Using GIS, we mapped the average and total accumulations of drought over the region, and plotted 1254 dust source points (1005 in the Southern Great Plains, 249 in the Chihuahuan Desert). To obtain drought history for each of the dust source points, we identified the nearest drought data pixel to the dust point using the Euclidean distance method, and obtained drought intensity at the time of the dust event as well as averages for 1-, 2-, and 5- years prior at the dust points and in regions of 30, 60 and 100 km radius around the dust points. Using buffer zone analysis we investigated the temporal and spatial conditions of the drought intensity around the dust points. Scatter matrices, frequency distributions and statistical analyses were used to investigate the different effects drought may have on dust activity over time, geographic region and land type.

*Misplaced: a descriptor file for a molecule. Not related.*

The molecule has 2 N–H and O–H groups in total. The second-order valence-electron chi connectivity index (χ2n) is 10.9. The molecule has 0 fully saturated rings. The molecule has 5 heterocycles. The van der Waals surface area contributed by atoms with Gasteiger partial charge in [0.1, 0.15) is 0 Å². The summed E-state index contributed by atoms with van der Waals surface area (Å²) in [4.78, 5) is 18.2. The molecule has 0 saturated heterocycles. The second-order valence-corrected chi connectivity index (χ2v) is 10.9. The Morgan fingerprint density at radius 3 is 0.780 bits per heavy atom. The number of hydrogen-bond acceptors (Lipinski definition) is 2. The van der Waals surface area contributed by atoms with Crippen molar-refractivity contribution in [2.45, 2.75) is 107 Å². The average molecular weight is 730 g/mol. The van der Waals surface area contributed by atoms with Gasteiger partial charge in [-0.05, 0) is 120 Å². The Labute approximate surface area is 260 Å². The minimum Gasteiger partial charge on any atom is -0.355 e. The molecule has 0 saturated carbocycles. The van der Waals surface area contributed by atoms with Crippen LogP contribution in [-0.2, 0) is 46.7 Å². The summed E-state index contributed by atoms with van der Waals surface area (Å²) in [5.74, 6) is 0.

Results indicate that dust points in the Chihuahuan Desert are highly concentrated in areas of severe to extreme drought, while those in the Southern Great Plains span a wider range of drought conditions. There were an increased number of dust events in those areas which were experiencing or recovering from severe to exceptional drought conditions, especially in the southwestern Southern High Plains west and south of Lubbock, a region dominated by non-irrigated cropland. The effects of drought intensity on dust sources were seen more at longer time scales (2 – 5 years), especially in the Plains; at the shortest time scale (0 – 1 years), drought has a weaker association with the locations of dust storm initiation points. Increasing the spatial size of buffer distance around the dust points skews towards stronger drought conditions in the desert, but weaker drought conditions in the plains. Finally, at every temporal and spatial scale, the drought intensities associated with Southern Great Plains and Chihuahuan Desert dust storm initiation points are significantly different.
Our study highlighted that drought, especially when extending over multiple years, indeed appears to play some role in driving dust storms in the Southwest United States, though it appears to be more locally-focused and likely magnified by the more intensive land use in the Southern Great Plains region than in the Chihuahuan Desert.